What Does the Mass Accumulation of 100 Late Pleistocene Fallow Deer Skeletons (Dama geiselana) and Red Deer Skeletons (Cervus elaphus) from Neumark-Nord Reveal about the Cause of Death? [chapter]

Thekla Pfeiffer-Deml
2020 Heritage [Working Title]  
In the open-cast lignite mine of Neumark-Nord (Saxony-Anhalt, Germany, Eemian interglacial period) the richest fossil fallow deer material which has been found so far was collected. About 80 articulated skeletons and partial skeletons of Dama geiselana Pfeiffer, 1998 (Cervidae, Mammalia) and 20 partial skeletons of Cervus elaphus in perfect state of preservation were recovered, together with skeletons of Elephas antiquus, Stephanorhinus kirchbergensis and hemitoechus, Bos primigenius, and
more » ... migenius, and Panthera leo spelea. The extraordinary composition of the thanatocoenosis of the deer provided decisive information on the cause of death, which is presented here. The deer show the typical preservation of drowned carcasses; 75% of the deer skeletons belong to strong males, while juveniles and females are rare, and very old individuals are missing in the deer assemblage. Several disasters in different years have led to the mass occurrence of deer. The individual age determination of the juveniles, the stage of antler development, and the level of epiphyseal adhesion are explained here. They show that the majority most probably died in autumn. This information provided the crucial approach to investigate nitrifying toxic cyanobacterial blooms as a cause of death. The biochemical results obtained by absorption spectroscopy and RP-HPLC with UV-detection, published in 2002, showed that pigments, and probably toxins, characteristic of cyanobacteria are preserved in the sediment.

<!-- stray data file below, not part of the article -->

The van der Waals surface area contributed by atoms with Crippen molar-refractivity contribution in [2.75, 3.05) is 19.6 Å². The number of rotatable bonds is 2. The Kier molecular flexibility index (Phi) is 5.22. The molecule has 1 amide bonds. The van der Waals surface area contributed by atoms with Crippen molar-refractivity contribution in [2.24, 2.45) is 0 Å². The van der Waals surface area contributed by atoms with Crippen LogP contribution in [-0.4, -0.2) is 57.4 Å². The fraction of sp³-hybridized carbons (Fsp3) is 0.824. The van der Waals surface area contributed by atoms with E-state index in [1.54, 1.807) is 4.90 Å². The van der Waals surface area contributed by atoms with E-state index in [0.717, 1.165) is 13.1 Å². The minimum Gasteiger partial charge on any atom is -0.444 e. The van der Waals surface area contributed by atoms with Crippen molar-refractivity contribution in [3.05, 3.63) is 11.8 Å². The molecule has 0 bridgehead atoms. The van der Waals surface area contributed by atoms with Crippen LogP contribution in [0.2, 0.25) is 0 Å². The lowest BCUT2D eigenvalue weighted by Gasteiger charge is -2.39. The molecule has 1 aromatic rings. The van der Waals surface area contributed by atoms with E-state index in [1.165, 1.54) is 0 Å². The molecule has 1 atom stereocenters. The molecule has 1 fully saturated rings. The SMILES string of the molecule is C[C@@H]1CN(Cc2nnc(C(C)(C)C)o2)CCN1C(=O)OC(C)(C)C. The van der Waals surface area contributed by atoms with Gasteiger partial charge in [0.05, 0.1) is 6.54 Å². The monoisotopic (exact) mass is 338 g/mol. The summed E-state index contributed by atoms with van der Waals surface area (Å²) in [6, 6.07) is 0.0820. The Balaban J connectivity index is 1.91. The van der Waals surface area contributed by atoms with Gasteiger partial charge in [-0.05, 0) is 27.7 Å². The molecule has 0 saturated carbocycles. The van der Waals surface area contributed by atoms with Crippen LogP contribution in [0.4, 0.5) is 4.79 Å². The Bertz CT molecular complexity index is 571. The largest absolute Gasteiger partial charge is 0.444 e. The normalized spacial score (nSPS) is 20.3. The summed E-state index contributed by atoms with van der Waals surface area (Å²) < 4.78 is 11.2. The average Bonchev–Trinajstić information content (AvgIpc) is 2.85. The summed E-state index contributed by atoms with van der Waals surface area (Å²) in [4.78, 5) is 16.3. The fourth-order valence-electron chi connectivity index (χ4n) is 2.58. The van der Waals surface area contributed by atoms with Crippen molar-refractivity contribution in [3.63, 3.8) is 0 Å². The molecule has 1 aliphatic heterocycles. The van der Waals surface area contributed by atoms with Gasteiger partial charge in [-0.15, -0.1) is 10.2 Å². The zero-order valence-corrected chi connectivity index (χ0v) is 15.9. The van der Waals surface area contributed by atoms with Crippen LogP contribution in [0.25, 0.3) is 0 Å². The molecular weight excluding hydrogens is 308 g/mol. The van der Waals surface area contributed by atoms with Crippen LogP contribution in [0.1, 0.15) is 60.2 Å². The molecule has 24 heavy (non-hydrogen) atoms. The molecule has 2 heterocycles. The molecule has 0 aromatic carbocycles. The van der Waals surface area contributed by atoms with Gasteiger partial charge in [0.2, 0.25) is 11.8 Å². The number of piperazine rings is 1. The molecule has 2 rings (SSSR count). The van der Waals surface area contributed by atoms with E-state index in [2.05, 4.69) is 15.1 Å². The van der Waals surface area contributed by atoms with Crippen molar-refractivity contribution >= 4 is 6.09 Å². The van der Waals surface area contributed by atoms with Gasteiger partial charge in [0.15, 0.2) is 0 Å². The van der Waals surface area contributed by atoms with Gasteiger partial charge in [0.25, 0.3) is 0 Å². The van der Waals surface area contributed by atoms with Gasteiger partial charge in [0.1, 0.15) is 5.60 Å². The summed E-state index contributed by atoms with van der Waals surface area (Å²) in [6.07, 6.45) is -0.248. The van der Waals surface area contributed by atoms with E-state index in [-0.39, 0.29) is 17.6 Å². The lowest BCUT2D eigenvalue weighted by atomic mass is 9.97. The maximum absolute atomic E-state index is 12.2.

doi:10.5772/intechopen.91293 fatcat:3vrr6cholbd6xh2sldtm74b7xu